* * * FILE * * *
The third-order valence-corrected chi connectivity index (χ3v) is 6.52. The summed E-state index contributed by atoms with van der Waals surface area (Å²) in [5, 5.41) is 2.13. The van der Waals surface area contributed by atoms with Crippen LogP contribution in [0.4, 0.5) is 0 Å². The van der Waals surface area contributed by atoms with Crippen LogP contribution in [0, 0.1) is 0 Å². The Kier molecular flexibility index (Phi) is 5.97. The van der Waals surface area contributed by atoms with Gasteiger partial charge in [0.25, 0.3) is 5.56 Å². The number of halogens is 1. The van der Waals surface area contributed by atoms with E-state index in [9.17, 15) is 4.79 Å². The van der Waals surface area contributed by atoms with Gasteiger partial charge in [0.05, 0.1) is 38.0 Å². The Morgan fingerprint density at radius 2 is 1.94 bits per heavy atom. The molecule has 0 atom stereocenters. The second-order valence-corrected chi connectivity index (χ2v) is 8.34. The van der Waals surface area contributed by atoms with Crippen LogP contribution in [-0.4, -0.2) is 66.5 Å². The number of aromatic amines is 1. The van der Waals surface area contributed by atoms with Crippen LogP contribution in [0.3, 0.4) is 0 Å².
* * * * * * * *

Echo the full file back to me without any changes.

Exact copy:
The third-order valence-corrected chi connectivity index (χ3v) is 6.52. The summed E-state index contributed by atoms with van der Waals surface area (Å²) in [5, 5.41) is 2.13. The van der Waals surface area contributed by atoms with Crippen LogP contribution in [0.4, 0.5) is 0 Å². The van der Waals surface area contributed by atoms with Crippen LogP contribution in [0, 0.1) is 0 Å². The Kier molecular flexibility index (Phi) is 5.97. The van der Waals surface area contributed by atoms with Gasteiger partial charge in [0.25, 0.3) is 5.56 Å². The number of halogens is 1. The van der Waals surface area contributed by atoms with E-state index in [9.17, 15) is 4.79 Å². The van der Waals surface area contributed by atoms with Gasteiger partial charge in [0.05, 0.1) is 38.0 Å². The Morgan fingerprint density at radius 2 is 1.94 bits per heavy atom. The molecule has 0 atom stereocenters. The second-order valence-corrected chi connectivity index (χ2v) is 8.34. The van der Waals surface area contributed by atoms with Crippen LogP contribution in [-0.4, -0.2) is 66.5 Å². The number of aromatic amines is 1. The van der Waals surface area contributed by atoms with Crippen LogP contribution in [0.3, 0.4) is 0 Å².